Find Gems: Busting Silos in Your School

Find Gems: Busting Silos in Your School

Do you want some outstanding, practical, “its already working for us at our school today” ideas for how to bust silos at your school?  Read on!

If we had gathered a roomful of educators three years ago and started talking about “silos”, the vast majority would have thought the topic was grain storage.  In the last year I have not met a single educator who does NOT understand that silos are the barriers that inhibit collaboration in any organization, and specifically in schools. In all my travels and school visits, silos are one of the Big Three obstacles to innovation.

Last night I was honored to guest moderate the weekly #isedchat Twitter chat on the subject of “Busting Silos in Schools”. Though this is largely a US independent school group, we pulled in several public school educators and a small group of thought/action leaders from New Zealand.

Here are the prompts I used to provoke a waterfall of generative ideation and success sharing; you could use some or all of these in a faculty meeting, for example.  Remember, the entire chat was one hour, so each of these topic discussions took all of about 7 minutes:

  1. Share a “How might we…?” question that could lead to fewer silos and promote collaborative change at your school.
  2. Share a “What if…?” question that would lead to more network connections with colleagues, ideas, knowledge sources.
  3. What are the toughest silos to bust at your school? Why? How do leaders promote/protect silos at your school?
  4. Who is responsible for busting silos at your school? Anyone? If the answer is “everyone”, what are you doing about it?
  5. Share ideas for busting silos between subject departments and divisions? Between teachers and admins?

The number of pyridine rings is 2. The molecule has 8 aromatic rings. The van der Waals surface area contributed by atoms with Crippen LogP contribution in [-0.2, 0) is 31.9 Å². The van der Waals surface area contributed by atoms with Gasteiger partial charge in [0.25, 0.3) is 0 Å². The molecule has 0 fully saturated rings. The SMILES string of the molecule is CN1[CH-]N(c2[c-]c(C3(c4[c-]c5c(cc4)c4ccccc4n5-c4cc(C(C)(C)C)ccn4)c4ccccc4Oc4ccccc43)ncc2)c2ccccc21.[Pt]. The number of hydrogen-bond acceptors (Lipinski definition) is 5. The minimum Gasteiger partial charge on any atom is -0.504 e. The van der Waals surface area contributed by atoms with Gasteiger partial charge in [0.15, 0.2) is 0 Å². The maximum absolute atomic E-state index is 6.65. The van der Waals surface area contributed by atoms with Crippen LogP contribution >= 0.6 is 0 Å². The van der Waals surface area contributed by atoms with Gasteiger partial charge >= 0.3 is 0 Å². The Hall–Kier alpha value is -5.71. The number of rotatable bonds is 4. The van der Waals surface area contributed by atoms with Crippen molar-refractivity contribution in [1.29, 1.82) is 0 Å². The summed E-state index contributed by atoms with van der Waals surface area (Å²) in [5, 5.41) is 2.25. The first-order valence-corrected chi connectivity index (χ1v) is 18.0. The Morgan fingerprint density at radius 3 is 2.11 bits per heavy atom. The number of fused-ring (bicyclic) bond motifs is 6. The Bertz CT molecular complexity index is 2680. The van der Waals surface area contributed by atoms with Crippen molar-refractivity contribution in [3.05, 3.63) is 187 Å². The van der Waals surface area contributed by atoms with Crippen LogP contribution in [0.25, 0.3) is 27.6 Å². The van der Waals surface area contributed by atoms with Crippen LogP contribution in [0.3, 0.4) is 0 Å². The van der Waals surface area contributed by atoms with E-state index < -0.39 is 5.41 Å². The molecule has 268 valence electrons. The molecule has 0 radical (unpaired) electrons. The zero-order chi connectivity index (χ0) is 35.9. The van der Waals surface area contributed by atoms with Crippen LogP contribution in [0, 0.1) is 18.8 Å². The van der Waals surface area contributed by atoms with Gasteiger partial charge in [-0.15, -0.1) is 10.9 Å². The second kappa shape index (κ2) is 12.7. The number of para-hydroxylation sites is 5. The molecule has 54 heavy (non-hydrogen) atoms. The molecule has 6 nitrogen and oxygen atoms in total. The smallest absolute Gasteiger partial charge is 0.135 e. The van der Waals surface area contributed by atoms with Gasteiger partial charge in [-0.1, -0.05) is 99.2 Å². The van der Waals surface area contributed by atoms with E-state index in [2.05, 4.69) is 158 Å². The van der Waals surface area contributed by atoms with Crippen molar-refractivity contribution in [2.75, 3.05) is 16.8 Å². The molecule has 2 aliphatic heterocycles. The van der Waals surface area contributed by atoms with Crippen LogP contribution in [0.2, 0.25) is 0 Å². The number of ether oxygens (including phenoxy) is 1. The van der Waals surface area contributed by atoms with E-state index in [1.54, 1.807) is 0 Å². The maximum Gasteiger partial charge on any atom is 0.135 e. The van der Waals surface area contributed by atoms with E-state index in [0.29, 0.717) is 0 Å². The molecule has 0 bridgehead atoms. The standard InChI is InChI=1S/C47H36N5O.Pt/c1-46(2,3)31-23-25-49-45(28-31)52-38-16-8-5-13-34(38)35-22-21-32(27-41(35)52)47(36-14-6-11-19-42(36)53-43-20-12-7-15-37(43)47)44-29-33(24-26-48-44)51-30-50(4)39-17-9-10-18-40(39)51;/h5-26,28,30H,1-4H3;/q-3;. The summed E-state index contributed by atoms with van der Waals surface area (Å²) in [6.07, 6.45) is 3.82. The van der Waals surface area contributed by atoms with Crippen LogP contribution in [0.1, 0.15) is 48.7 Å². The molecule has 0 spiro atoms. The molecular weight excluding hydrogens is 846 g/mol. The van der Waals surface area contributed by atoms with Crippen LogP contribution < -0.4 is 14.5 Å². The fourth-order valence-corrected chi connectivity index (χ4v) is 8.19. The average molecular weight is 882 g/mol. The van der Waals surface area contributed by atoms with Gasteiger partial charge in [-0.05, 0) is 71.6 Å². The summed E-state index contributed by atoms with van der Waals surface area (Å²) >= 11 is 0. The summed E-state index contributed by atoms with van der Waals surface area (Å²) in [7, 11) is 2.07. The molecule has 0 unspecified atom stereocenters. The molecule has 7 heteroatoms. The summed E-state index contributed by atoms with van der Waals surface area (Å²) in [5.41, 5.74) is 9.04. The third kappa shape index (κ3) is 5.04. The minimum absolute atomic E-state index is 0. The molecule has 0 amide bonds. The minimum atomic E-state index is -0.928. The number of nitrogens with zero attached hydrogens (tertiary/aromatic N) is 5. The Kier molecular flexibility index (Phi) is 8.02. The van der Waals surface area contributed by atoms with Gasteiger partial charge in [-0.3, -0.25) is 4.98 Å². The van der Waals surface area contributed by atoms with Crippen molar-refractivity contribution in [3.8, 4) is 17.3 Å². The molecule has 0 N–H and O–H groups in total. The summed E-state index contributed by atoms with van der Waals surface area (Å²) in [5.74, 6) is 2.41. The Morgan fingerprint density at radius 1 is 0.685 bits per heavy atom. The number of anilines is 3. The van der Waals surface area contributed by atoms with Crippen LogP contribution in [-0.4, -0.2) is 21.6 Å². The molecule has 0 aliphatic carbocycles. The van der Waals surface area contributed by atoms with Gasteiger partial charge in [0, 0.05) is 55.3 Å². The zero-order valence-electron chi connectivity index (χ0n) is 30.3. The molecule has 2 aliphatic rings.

6. Is your school in a silo with respect to other schools? If not, how have you busted that silo? What are key connection mechanisms?
  7. What will YOU do tomorrow or next week to chip away at a silo at your school?

I could mine this treasure trove for you but that would be antithetical to what we know about good learning.  If you are passionate about enhancing collaboration and networks of people and ideas, you will spend 30 minutes reviewing the Twitter feed from last night, and you will be able to pull two, five, or 50 ideas that can work at your school. There are some real gems. AND you can connect directly with the person who shared that idea or success story. Some of those who shared have clearly developed a laser focus on this problem and are doing MANY things, not just one or two, to truly enhance the kind of frequent, authentic connectivity without which the brushfires of innovation just do not proliferate.

Thanks to all who joined and shared last night. Happy busting!

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